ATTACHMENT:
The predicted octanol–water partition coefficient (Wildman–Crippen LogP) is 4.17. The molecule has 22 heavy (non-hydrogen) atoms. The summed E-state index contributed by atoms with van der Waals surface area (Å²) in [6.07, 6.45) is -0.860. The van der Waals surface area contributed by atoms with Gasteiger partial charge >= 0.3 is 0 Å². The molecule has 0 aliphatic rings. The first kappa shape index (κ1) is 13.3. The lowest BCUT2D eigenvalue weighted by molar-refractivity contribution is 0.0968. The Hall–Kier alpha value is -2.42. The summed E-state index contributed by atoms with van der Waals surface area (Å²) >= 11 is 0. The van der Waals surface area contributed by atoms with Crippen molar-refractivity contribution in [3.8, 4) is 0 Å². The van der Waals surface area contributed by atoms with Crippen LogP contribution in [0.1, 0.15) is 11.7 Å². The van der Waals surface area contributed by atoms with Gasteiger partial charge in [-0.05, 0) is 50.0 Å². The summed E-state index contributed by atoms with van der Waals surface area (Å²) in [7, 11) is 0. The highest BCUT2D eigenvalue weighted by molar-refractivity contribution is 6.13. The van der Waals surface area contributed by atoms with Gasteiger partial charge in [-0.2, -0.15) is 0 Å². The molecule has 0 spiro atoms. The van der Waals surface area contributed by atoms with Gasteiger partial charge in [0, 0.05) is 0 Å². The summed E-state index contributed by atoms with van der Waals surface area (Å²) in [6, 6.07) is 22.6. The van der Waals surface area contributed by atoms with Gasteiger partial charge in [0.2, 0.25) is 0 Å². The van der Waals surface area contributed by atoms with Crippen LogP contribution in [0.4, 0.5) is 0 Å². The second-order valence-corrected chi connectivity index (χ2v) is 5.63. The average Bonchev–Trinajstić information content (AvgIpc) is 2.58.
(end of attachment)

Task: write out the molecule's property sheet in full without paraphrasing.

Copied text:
The predicted octanol–water partition coefficient (Wildman–Crippen LogP) is 4.17. The molecule has 22 heavy (non-hydrogen) atoms. The summed E-state index contributed by atoms with van der Waals surface area (Å²) in [6.07, 6.45) is -0.860. The van der Waals surface area contributed by atoms with Gasteiger partial charge >= 0.3 is 0 Å². The molecule has 0 aliphatic rings. The first kappa shape index (κ1) is 13.3. The lowest BCUT2D eigenvalue weighted by molar-refractivity contribution is 0.0968. The Hall–Kier alpha value is -2.42. The summed E-state index contributed by atoms with van der Waals surface area (Å²) >= 11 is 0. The van der Waals surface area contributed by atoms with Crippen molar-refractivity contribution in [3.8, 4) is 0 Å². The van der Waals surface area contributed by atoms with Crippen LogP contribution in [0.1, 0.15) is 11.7 Å². The van der Waals surface area contributed by atoms with Gasteiger partial charge in [-0.05, 0) is 50.0 Å². The summed E-state index contributed by atoms with van der Waals surface area (Å²) in [7, 11) is 0. The highest BCUT2D eigenvalue weighted by molar-refractivity contribution is 6.13. The van der Waals surface area contributed by atoms with Gasteiger partial charge in [-0.2, -0.15) is 0 Å². The molecule has 0 spiro atoms. The van der Waals surface area contributed by atoms with Gasteiger partial charge in [0, 0.05) is 0 Å². The summed E-state index contributed by atoms with van der Waals surface area (Å²) in [6, 6.07) is 22.6. The van der Waals surface area contributed by atoms with Gasteiger partial charge in [0.2, 0.25) is 0 Å². The van der Waals surface area contributed by atoms with Crippen LogP contribution in [0.4, 0.5) is 0 Å². The second-order valence-corrected chi connectivity index (χ2v) is 5.63. The average Bonchev–Trinajstić information content (AvgIpc) is 2.58.